“I pour everything into poker,” he says. “I don’t have too many other hobbies. I used to hunt and fish, but with the cancer and diabetes I’m really kind of a sick puppy altogether.”
"The one thing that keeps me going and keeps me motivated is poker ... It actually is keeping me alive really."
Making it to the WSOP was a dream come true. Using some of his previous winnings, he played some preliminary events and used his jackpot money for the Main Event. While he is accustomed to big tournaments, the scene in his starting flight was a little overwhelming. But he was trying to stay focused and survive.
“I’m giving the Main Event a shot, this is my first time,” he says. “I played in four tournaments and cashed in three of them this summer already, so I’ve been doing pretty well. The money is something I don’t have often. Ten thousand dollars is a lot of money. But I have a car, I rent, I have a dog, I don’t really have a lot of things to pay for. I would rather spend my money on something that I really, really like, which is poker.”
Family is supportive and sees how important the game has become in his life. His doctors encourage him to exercise, eat healthy, stay active, and keep up his chemotherapy. They’ve encouraged Rick’s card playing as a way to keep active and involved with something that stimulates his mind and gets him out of the house. Treatment has been going well lately, and he is feeling even more upbeat than normal. But he recognizes his reality and must deal with daily pain.
“Stage four is no joke,” he says. “I put on a smiling face, I laugh, but it really is hard a lot of times just to get up everyday when you have such a debilitating disease.”
Already saving up for next year’s WSOP, Rick definitely plans on being in Vegas in 2018. It’s an important goal for someone stricken with such a difficult diagnosis, but he is determined on making the trip.
“The one thing that keeps me going and keeps me motivated is poker, believe it or not,” he says. “I can get up and know that I can take my dog for a walk, and then go to my local casino and play poker. It actually is keeping me alive really.”
MAIN EVENT & BEYOND
As action continued in the Amazon room into the evening, Rick was building a nice stack and hoping to continue running it up. But if he doesn’t last Day 1, he realizes there will be other tournaments and other events. There are bigger things to remember. He’s playing the game he loves – and he’s still living. There’s not much better than that. He continues to beat cancer, and is just hoping his luck continues.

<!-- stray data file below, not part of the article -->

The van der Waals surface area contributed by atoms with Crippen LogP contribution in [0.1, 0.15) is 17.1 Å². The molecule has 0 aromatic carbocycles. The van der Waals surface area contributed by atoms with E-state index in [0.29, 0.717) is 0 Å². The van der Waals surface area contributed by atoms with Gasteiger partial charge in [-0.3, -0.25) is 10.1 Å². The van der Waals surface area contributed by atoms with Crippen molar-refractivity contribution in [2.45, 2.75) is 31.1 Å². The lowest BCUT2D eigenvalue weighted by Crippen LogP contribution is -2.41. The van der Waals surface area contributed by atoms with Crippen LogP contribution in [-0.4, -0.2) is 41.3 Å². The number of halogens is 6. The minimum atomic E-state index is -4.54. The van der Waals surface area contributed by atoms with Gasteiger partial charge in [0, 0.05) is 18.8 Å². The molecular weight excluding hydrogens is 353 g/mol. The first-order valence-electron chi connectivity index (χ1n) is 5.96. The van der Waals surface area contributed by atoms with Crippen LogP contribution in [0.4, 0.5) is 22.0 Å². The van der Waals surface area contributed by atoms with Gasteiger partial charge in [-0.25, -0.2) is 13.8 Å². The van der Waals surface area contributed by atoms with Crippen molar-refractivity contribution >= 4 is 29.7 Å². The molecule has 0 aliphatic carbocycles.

“Chemo will just suck the life out of you, but I still went and played poker even though I was going through chemo,” he says. “A lot of people don’t know. Like when I go to Ho-Chunk and play poker, they don’t realize that I just came from the hospital after sitting for an eight-hour session with chemo. It’s tiring and you don’t want to do much. Physically someone couldn’t probably be more broken and get out and do what I do. Poker’s really not that much of a strain, it’s much more of a strain mentally than physically.”
Friends in the poker world are amazed at his outlook and resilience.
"When you look at Rick, you expect him to be rough and tough, but he's really a gentle giant of sorts,” says friend and MSPT media director Chad Holloway. “Despite everything he's going through, he has an appreciation for both life and poker that you can't help but admire. He's quickly made a name for himself in the Wisconsin poker scene and it's great to see him competing on poker's biggest stage.”
PokerNews live updates reporter Mo Nuwwarah shared a room with him in October 2016 for the WSOP-Circuit Hammond Main Event, and didn’t even realize he had cancer.
"Despite everything he's going through, he has an appreciation for both life and poker that you can't help but admire."
“Rick’s just a nice dude, he was courteous and friendly,” he said. "He's a relaxed, happy, trustworthy guy who is always willing to help out. He never said a word about being in poor health or anything like that, just trucked along focused on the grind and getting through each day of poker. After every night of poker he would just lounge on the couch watching TV as if he didn't have a care in the world."
Doctors have not given Rick a time frame on when the cancer may be too much for his body to handle. In a summer when putting the fun back in poker has become a common catch phrase for many, Rick Syverud embraces the time he has left – playing the game he loves and enjoying his time at the tables. Some may find his view on his disease – and poker – refreshing.
“It could be years from now, or everything could go to hell and I could be gone in a week,” he says. “That’s how this goes. I could just be a wreck in a couple weeks, but I just keep going and do what my doctors tell me to do. I hope everybody can learn about from my story, and try and put on a happy face when they go out and play poker. Stay positive.”